Kenneth (kensmind) wrote in potus_geeks,

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Potus Geeks Summer Reruns: Presidents and Obscurity

Originally posted on February 29, 2016 as a summary of our series on "The Obscure Presidents".

The office of the Presidency should be sufficient honor enough for its occupant to be remembered throughout history, at least until the number of Presidents match the current number of past popes of kings and queens of European nations. Yet some presidents have been quickly forgotten, at in the minds of the general public. Those presidents who remain household names generally have done so on the basis of their part in some great historical event, often a war. Washington is recalled for his leadership in the American Revolution (as well as for being the first occupant of the President's chair), Lincoln for the Civil War (as well as for the Emancipation Proclamation and for his assassination) and Franklin Roosevelt for his leadership in the second world war (as well as for his New Deal and for leading the nation out of the great depression.)


Some presidents maintain notoriety through sheer force of personality that seems to dwarf any of their accomplishments. Theodore Roosevelt, Harry Truman and Ronald Reagan fall into this category. Those Presidents who accomplish firsts, such as Washington or Obama, are destined to be remembered, an accomplishment narrowly missed by Hillary Clinton. Even glaring negative accomplishments can keep presidents in the public memory as Andrew Jackson and Richard Nixon have proven.

Assassination does not guarantee perpetual notoriety. While John Kennedy is remembered for how his presidency ended so tragically, his youth and his leadership in the Cuban Missile crisis enhance his fame and familiarity. But James Garfield and William McKinley remain largely forgotten, even though McKinley won two elections and led the nation through a war.

If there are characteristics which destine a president to historical obscurity, perhaps the foremost is a failure to show leadership in a time of crisis. A string of obscure presidents from Van Buren to Buchanan failed to confront the issue of slavery and conflicting regional interests until Abraham Lincoln recognized that "a house divided can not stand". Most of the presidents between Lincoln and McKinley failed to properly address reconstruction, leading to the glaring need for civil rights reform and lasting racial tensions. Herbert Hoover and Jimmy Carter both leave legacies as great humanitarians, but their failure to ease the nation's economic pains will likely relegate them to the ranks of the obscure presidents.

Those presidents who have sacrificed principles for political expediency have almost always found themselves relegated to historical obscurity. Franklin Pierce backed the minority slave interest in the "Bleeding Kansas" struggle instead of the legitimate government that opposed slavery because he thought it would enhance his chances for re-election. Today if he is remembered, it is more for his alcoholism than for his leadership. Martin Van Buren changed his position on a number of issues because he wanted to inherit Andrew Jackson's political support. The public wasn't fooled and Van Buren was a one-term president. John Tyler believed that he didn't need to work with his party and could abandon them when in office. That plan didn't work so well. Similarly, John Quincy Adams and Jimmy Carter believed that they could accomplish things without working with congress. Their lack of accomplishments will contribute to their obscurity and both achieved their legacy from their post-presidential careers, not for what they did while in the oval office.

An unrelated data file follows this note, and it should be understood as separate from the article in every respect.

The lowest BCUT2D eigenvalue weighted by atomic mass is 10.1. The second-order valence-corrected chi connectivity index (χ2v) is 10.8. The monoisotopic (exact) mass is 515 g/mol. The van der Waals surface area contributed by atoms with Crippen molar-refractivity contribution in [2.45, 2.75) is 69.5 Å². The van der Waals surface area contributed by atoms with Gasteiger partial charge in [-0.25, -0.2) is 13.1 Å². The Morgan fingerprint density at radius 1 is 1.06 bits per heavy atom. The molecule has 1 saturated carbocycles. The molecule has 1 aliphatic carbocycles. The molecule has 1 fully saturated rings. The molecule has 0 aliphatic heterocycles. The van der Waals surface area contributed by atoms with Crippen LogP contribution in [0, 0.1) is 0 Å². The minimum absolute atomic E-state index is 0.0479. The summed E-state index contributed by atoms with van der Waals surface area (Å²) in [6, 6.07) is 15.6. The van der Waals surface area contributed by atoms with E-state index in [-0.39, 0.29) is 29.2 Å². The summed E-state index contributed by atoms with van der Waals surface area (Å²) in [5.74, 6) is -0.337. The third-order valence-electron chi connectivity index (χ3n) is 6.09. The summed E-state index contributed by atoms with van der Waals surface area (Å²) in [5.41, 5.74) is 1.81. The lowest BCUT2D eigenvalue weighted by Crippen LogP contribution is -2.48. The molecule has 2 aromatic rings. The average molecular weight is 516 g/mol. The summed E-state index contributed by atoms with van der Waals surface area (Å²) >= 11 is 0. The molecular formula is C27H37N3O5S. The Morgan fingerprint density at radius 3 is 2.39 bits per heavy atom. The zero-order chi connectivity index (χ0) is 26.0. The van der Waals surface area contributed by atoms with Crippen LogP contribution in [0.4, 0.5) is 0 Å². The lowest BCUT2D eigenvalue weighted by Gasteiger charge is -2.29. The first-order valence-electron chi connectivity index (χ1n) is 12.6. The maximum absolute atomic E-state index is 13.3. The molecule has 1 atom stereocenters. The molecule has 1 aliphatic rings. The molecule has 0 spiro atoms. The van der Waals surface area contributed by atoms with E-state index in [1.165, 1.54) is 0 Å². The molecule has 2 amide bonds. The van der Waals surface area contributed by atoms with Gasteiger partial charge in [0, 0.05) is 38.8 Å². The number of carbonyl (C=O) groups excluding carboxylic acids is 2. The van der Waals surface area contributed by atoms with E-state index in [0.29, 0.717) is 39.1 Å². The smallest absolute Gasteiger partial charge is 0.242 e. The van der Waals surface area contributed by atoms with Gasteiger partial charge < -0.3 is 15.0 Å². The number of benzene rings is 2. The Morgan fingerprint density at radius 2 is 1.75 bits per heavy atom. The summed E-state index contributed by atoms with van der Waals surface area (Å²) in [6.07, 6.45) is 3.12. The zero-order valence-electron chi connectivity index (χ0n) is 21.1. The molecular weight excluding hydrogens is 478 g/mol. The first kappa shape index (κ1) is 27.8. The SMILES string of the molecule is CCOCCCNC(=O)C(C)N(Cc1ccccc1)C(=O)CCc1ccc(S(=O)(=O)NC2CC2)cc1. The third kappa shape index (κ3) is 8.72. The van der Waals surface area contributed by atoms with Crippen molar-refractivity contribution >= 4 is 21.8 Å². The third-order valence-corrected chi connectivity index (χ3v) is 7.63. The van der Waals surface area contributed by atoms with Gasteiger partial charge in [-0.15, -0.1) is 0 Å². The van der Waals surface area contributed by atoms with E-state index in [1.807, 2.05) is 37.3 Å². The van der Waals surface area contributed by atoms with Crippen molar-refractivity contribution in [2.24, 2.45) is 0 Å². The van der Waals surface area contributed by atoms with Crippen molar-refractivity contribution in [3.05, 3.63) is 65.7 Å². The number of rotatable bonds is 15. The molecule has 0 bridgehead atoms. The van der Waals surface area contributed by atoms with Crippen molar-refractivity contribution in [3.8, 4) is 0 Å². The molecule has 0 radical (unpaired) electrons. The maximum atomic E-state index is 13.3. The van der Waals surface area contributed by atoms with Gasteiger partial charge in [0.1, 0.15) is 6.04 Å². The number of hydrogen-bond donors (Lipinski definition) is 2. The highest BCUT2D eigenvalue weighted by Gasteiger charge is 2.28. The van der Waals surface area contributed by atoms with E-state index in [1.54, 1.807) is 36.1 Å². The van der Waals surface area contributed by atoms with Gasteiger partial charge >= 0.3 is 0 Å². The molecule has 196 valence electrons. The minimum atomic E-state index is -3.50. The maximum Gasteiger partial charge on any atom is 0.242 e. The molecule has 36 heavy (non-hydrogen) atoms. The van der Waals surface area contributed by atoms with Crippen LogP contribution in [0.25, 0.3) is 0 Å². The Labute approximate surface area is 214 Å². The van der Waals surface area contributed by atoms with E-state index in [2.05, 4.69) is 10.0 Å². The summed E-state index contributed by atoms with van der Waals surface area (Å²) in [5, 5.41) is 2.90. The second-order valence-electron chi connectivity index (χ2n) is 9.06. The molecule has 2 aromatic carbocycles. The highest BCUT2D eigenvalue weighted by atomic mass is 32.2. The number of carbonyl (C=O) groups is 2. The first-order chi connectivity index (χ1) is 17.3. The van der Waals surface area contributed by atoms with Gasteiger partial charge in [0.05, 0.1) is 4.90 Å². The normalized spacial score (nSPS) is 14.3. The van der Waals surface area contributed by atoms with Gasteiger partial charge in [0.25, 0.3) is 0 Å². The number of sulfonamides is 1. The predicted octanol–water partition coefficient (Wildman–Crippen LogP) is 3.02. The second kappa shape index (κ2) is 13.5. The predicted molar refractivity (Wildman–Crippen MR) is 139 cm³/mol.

If there are lessons learned in the prevention of presidential obscurity, they might be these:

1. Avoiding contentious issues or "kicking the can down the road" is not a good strategy for historic notoriety.
2. Presidents who sacrifice principle for political expediency find themselves relegated to historical obscurity.
3. Frequent flip-flopping makes it difficult to seriously consider the president as a historical giant.
4. Failure to work with Congress or with the president's party makes it difficult for the president to accomplish huge goals, which in turn leads to historic obscurity.


Despite earning the label of "obscure presidents", each of the men who have been the subject of this month's profiles have all led interesting lives, filled with meritorious accomplishments and achievements. That they are today largely forgotten makes the accomplishments of those presidents who still have name recognition long after the end of their lives all the more remarkable.
Tags: abraham lincoln, andrew jackson, barack obama, franklin delano roosevelt, franklin pierce, george washington, harry s. truman, herbert hoover, hillary clinton, james garfield, jimmy carter, john f. kennedy, john quincy adams, john tyler, martin van buren, richard nixon, ronald reagan, theodore roosevelt, william mckinley

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